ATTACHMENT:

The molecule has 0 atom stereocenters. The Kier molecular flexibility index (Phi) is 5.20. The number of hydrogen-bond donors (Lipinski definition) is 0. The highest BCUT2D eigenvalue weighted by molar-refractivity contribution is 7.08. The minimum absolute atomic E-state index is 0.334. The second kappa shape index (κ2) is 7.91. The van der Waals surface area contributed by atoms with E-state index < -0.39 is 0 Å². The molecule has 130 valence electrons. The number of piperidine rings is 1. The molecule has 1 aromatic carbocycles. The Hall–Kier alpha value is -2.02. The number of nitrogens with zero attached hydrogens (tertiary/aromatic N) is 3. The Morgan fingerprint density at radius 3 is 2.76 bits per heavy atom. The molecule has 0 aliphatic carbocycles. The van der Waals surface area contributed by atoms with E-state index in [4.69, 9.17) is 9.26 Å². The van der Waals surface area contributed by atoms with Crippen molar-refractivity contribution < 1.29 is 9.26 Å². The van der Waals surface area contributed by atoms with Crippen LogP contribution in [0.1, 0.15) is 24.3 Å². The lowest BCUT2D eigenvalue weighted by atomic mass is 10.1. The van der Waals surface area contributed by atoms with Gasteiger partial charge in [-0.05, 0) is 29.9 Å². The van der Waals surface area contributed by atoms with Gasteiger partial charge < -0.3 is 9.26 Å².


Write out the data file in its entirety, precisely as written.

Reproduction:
The molecule has 0 atom stereocenters. The Kier molecular flexibility index (Phi) is 5.20. The number of hydrogen-bond donors (Lipinski definition) is 0. The highest BCUT2D eigenvalue weighted by molar-refractivity contribution is 7.08. The minimum absolute atomic E-state index is 0.334. The second kappa shape index (κ2) is 7.91. The van der Waals surface area contributed by atoms with E-state index < -0.39 is 0 Å². The molecule has 130 valence electrons. The number of piperidine rings is 1. The molecule has 1 aromatic carbocycles. The Hall–Kier alpha value is -2.02. The number of nitrogens with zero attached hydrogens (tertiary/aromatic N) is 3. The Morgan fingerprint density at radius 3 is 2.76 bits per heavy atom. The molecule has 0 aliphatic carbocycles. The van der Waals surface area contributed by atoms with E-state index in [4.69, 9.17) is 9.26 Å². The van der Waals surface area contributed by atoms with Crippen molar-refractivity contribution < 1.29 is 9.26 Å². The van der Waals surface area contributed by atoms with Crippen LogP contribution in [0.1, 0.15) is 24.3 Å². The lowest BCUT2D eigenvalue weighted by atomic mass is 10.1. The van der Waals surface area contributed by atoms with Gasteiger partial charge in [-0.05, 0) is 29.9 Å². The van der Waals surface area contributed by atoms with Gasteiger partial charge < -0.3 is 9.26 Å².